ANN BAILEY: All 4 Fun Dog Festival makes for a howling good timeUsually if I talk about something going to the dogs, I’m not casting the subject of my observation in a positive light. But an exception to that is the All 4 Fun Dog Festival that was held on a recent Saturday at the Circle of Friends Humane Society in Grand Forks.
Usually if I talk about something going to the dogs, I’m not casting the subject of my observation in a positive light. But an exception to that is the All 4 Fun Dog Festival that was held on a recent Saturday at the Circle of Friends Humane Society in Grand Forks.
The festival was all about dogs and featured games, contests and demonstrations. The No. 1 dog lover in our family, my daughter, Ellen, was in heaven from the moment we arrived at the festival with her dog, Rosebud, in tow. (Or was Ellen in tow? Rosebud needs work on heeling, so sometimes it’s hard to determine who’s walking who.)
And the best dog is...
One of the first events of the day were dog contests, including best dressed, best tricks and cutest. Owners and their dogs were instructed to parade in front of judges Ryan Bakken, Herald reporter and columnist, and Terry Dulum, WDAZ-TV reporter and anchor. I told Ellen she should enter as the dog and owner who most resembled one another. She looked a little miffed at me until I pointed out that she and Rosebud both were wearing pink.
But after mulling it over, Ellen decided to enter Rosebud in the cutest dog category. It was a good choice because Rosebud won. Before anyone accuses Bakken of nepotism because we are Herald co-workers, I have to note that Rosebud was the only one entered in that category.
It didn’t matter to Ellen. She was as happy with winning as she would have been if there were a hundred times that many dogs entered. She was all smiles as the crowd applauded and then, after she proudly put the plastic medallion around Rosebud’s neck, Ellen walked her over to me so I could admire it. Other owners seemed similarly proud when their canine companions won and received applause for their efforts.
One of the many enjoyable things about the festival was the camaraderie among the dog owners. I didn’t know most of the people there, but several introduced themselves, asked about Rosebud and told Ellen and me about their dogs. It also was fun trading dog stories with the other owners. I was relieved to find out that Maggie, our incorrigible yellow lab, isn’t the only one of her kind whose brain doesn’t seem to be engaged very often.
It was good, too, to see the variety of dogs at the festival. Some of them were purebreds, some were “designer” breeds and others were a mixture of a few different breeds. They were short, medium-size and tall, fat, slightly overweight and just right.
The common thread was that whatever the dogs’ breed or appearance, their owners clearly loved their pets and the pets appeared to feel the same way. The little ones snuggled around their owners’ ankles or in their laps and the larger ones, like Rosebud, stood close by their owners’ sides or lay at their feet.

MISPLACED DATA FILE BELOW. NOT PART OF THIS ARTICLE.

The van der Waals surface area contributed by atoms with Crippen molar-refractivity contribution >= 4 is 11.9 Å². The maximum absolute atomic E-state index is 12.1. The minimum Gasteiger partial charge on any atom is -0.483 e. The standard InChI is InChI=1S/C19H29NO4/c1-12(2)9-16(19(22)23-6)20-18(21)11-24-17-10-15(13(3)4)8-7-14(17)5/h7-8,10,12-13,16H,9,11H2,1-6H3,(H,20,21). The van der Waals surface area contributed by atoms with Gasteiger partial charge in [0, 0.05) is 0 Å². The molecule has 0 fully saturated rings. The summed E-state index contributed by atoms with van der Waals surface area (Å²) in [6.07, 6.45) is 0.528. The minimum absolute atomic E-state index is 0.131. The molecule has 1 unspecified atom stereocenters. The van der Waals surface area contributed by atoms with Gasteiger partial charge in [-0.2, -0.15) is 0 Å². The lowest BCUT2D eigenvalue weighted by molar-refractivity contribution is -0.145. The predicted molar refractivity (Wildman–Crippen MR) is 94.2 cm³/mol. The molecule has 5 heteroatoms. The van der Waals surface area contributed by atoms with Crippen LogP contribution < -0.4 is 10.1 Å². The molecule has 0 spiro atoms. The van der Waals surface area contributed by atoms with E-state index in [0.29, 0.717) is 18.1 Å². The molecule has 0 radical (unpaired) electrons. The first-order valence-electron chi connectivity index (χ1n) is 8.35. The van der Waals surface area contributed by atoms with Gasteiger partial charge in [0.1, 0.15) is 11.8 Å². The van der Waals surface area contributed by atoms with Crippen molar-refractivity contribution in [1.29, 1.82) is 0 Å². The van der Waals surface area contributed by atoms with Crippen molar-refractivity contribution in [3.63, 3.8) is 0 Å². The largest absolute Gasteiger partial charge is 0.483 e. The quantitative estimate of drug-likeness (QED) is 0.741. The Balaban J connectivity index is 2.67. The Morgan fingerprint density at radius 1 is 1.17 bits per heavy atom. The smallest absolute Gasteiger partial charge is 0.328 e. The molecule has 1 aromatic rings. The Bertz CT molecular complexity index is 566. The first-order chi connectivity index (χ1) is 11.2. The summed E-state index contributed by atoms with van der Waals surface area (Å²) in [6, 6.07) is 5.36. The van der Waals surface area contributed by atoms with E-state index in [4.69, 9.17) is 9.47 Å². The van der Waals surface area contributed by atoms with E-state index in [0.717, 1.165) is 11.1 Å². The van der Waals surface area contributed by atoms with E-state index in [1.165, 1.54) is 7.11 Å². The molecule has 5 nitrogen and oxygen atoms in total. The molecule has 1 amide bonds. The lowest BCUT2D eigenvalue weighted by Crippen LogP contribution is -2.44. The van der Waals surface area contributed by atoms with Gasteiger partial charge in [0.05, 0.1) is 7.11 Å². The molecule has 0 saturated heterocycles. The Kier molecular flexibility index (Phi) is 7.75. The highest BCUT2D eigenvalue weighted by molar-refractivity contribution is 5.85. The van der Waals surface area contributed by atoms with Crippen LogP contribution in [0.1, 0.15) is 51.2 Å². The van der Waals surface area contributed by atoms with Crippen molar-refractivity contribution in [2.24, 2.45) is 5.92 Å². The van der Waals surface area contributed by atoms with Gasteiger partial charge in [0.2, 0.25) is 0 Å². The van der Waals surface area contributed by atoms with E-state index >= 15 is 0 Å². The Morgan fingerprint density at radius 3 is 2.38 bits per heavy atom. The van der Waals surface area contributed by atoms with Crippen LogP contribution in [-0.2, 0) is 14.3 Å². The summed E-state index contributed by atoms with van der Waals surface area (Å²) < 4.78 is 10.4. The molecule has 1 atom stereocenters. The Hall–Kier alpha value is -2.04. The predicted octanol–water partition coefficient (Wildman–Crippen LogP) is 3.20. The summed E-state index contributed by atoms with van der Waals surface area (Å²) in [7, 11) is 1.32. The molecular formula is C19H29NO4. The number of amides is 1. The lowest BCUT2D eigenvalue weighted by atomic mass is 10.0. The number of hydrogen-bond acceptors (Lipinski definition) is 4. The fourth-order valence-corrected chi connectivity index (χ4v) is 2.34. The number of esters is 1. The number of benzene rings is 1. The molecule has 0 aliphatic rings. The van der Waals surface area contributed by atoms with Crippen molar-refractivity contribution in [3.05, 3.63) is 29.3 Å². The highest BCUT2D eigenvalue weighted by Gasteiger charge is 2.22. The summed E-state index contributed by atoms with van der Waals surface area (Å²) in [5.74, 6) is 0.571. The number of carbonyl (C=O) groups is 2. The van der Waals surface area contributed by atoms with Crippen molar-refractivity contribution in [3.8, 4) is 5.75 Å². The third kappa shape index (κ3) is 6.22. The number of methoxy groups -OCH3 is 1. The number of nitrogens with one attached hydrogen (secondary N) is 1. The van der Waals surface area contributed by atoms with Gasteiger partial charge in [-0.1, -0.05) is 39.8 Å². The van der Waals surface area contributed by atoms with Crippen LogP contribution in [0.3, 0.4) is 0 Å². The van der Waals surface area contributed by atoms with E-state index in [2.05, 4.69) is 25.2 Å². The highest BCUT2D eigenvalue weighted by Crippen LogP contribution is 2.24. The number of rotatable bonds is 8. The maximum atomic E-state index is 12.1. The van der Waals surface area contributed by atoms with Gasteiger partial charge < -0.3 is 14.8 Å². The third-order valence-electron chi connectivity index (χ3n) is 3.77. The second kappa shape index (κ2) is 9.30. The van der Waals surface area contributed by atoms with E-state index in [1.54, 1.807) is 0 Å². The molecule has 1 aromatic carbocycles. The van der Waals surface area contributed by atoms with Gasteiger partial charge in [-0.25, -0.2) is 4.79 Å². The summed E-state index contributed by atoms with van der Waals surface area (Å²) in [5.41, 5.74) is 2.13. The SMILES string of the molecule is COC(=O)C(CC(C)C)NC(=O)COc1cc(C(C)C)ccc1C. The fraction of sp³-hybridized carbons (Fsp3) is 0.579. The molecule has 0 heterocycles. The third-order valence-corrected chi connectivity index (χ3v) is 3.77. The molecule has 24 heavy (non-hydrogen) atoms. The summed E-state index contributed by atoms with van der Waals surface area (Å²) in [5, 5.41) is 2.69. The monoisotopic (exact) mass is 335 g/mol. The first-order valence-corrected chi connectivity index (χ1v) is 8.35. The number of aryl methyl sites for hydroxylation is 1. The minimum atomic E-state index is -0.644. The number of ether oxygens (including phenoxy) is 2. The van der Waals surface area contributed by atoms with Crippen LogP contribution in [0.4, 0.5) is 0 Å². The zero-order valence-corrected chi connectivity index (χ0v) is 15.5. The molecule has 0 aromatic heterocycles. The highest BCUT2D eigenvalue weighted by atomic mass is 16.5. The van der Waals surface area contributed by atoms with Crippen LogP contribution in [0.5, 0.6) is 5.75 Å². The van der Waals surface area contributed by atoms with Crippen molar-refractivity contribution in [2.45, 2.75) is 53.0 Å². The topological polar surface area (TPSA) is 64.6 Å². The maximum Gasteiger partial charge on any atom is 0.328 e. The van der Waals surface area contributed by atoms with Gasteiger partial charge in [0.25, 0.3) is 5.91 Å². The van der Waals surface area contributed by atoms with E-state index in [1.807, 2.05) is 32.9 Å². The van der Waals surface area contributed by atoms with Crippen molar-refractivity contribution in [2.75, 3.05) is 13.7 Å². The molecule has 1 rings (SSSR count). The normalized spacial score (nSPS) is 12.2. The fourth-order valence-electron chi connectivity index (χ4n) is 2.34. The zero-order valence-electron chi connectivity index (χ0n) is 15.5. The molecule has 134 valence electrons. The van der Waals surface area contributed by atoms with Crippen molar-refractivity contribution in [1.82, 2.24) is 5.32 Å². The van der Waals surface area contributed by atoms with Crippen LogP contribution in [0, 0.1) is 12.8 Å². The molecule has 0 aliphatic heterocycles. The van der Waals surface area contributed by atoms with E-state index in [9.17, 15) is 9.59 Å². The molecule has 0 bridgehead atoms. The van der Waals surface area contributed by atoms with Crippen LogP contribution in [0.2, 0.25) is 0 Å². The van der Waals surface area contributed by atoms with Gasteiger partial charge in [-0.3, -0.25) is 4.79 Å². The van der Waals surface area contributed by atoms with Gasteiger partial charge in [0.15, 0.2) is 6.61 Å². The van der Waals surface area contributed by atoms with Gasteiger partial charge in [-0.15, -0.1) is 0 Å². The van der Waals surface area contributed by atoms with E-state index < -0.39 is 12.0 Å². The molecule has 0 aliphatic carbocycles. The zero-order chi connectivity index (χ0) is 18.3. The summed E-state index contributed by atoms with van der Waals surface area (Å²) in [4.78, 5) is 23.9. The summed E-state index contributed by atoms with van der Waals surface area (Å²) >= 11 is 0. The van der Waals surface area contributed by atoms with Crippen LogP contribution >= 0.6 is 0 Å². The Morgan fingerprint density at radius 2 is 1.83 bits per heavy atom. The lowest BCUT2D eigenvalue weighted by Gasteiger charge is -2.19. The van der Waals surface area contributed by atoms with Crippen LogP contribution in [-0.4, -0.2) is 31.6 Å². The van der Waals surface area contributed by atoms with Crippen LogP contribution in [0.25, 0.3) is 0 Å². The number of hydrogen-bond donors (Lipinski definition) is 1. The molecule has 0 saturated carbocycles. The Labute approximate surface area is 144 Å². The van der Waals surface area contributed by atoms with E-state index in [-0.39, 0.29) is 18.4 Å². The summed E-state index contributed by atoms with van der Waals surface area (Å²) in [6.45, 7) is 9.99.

The bond between the dogs and their humans also was evident during the doggie dash. The dash was a race in which the dogs stood at one end of a field, held by a volunteer, and their owners stood at the other. When the word “go” was announced, the volunteers let go of the dogs and they raced to their owners. Rosebud was running so fast to Ellen that she nearly couldn’t stop and almost knocked her over.
Besides sharing a commoninterest with the dog owners and witnessing the affection they had for their animals, another thing I enjoyed about the festival was that it was, as its name suggested, designed to be fun. Owners were encouraged to take part in the activities, such as the doggie obstacle course, whether their pets were good at navigating them or not.
For example, Rosebud refused to jump through a hoop on the course, so the judges told Ellen that she could jump through it, instead. Ellen was delighted to comply and Rosebud was happy to go around the hoop.
Rosebud and Ellen also participated in the musical dogs sit and walk competition in which owners walked their dogs until the music stopped and then told them to sit. Rosebud got fifth out of some 20 dogs. The volunteers who were judging the event congratulated Ellen on Rosebud’s good showing before they left the circle, so Ellen thought Rosebud did a super job being the fifth best sitter.
The enthusiasm and encouragement of the judges and other Circle of Friends Humane Society volunteers who were running All 4 Fun Dog Festival made it a grand day for Ellen and piqued her interest in practicing for next year’s competition. All the way home she talked about how well Rosebud did in the classes in which she competed and what the two of them were going to do to prepare for next year. One thing I’m convinced that she won’t have to practice for is having fun. I’m sure the Circle of Friends staff and volunteers will see to that.